Category Archives: Science & Technology

Jews in the World of Science and Technology

Jew of the Week: André Citroën

The Man Who Made the Citroën Car and Helped Win World War I

As a child, André Citroën was inspired by the Eiffel Tower. He lived to see his name displayed on it. This early “billboard” marketing technique is still a Guinness World Record for largest advertising sign.

André-Gustave Citroën (1878-1935) was born in Paris to a Dutch-Jewish father and Polish-Jewish mother. The last name “Citroën” comes from his grandfather, who sold fruit for a living in the Netherlands and was known as Limoenman, so his son made the family last name Citroen, which means “lemon”. As a child, Citroën was inspired by the Eiffel Tower and by the works of Jules Verne and dreamed of becoming an engineer. After graduating with an engineering degree, Citroën went on a trip to Poland to see his mother’s birthplace. There, he saw a carpenter working with a gear that had a “fish bone” structure. Citroën realized that such gears could be used in automobiles to make them quieter and more efficient. He bought the patent from the carpenter, then tweaked the designs until he came up with the automotive double helical gear. The Mors auto company successfully integrated these gears to make better cars, and by 1906 Citroën was the company’s director. With the outbreak of World War I, factories were being converted to produce weapons, and Citroën soon became world-renowned for increasing factory productivity. He took charge of fellow car-maker Renault’s large plant, now having its 35,000 employees making armaments. Citroën’s work played a key role in ensuring the Allies were well-armed and helping them win the war. Following the war, Citroën founded his own Citroën automobile company in 1919. Within just a dozen years, it became the world’s fourth largest car manufacturer. The company was most famous for its executive Traction Avant model, which pioneered a number of revolutionary features including independent suspensions on all four wheels and front-wheel drive. Investing so much money into research and development ultimately drove the company to bankruptcy and it was bought out by its tire maker Michelin. Citroën died the following year from cancer. He was buried in Paris’ famous Montparnasse Cemetery, with a traditional Jewish ceremony presided by Paris’ chief rabbi. A number of streets and parks in the city are named after him, and in 1998 Citroën was inducted into the Automotive Hall of Fame. Meanwhile, his company retained his original vision, and continued to pioneer many new technologies (like modern disc brakes, self-leveling suspensions, and swiveling headlights), becoming one of the most iconic car brands in the world.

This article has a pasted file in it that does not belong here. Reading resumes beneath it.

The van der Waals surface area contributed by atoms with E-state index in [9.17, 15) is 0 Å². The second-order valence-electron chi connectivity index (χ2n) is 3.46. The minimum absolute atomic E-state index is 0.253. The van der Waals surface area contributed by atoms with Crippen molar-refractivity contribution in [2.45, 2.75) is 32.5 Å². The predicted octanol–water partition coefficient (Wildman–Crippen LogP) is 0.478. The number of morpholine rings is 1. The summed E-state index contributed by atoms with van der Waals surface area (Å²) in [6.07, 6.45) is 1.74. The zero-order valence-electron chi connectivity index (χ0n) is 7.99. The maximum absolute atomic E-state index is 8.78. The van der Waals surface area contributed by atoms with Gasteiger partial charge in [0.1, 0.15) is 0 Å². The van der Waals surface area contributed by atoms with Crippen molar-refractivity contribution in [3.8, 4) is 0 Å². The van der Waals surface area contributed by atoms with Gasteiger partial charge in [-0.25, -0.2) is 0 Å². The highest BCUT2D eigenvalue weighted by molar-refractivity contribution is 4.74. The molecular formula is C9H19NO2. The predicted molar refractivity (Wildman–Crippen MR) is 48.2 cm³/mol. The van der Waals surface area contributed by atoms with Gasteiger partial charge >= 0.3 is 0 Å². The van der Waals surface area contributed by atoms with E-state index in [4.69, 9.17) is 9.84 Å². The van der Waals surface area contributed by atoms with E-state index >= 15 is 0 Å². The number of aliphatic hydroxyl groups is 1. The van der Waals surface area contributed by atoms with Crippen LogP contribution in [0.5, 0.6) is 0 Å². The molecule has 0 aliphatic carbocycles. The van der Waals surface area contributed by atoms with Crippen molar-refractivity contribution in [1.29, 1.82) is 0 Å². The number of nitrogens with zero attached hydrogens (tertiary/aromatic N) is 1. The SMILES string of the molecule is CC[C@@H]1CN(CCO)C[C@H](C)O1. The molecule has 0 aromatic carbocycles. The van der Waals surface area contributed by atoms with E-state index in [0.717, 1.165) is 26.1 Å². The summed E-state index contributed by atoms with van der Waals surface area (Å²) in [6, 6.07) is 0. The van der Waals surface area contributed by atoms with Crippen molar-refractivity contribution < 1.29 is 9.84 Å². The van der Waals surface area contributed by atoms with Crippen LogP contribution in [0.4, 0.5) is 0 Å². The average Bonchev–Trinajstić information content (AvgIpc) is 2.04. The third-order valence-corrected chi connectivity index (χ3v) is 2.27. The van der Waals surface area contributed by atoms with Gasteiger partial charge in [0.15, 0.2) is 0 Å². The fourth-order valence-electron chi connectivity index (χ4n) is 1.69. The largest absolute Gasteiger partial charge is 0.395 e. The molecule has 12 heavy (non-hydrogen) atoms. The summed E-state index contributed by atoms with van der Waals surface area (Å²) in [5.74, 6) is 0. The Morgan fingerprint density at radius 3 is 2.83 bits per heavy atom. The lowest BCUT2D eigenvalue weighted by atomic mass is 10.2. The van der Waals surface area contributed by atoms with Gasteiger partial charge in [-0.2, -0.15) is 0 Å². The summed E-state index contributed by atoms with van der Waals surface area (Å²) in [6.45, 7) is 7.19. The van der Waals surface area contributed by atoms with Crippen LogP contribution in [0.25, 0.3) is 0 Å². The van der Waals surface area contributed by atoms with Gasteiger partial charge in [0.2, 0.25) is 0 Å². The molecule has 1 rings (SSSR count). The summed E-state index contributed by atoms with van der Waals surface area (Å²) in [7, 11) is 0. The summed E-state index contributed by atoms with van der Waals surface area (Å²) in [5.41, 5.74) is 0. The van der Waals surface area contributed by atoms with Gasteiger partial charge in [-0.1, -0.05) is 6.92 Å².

Should You Wear a Red String On Your Wrist?

Words of the Week

If someone says,“I have worked hard, and I have not been successful,” don’t believe him. If someone says,“I have not worked hard and I have been successful,” don’t believe him. If someone says,“I have worked hard and I have been successful,” believe him!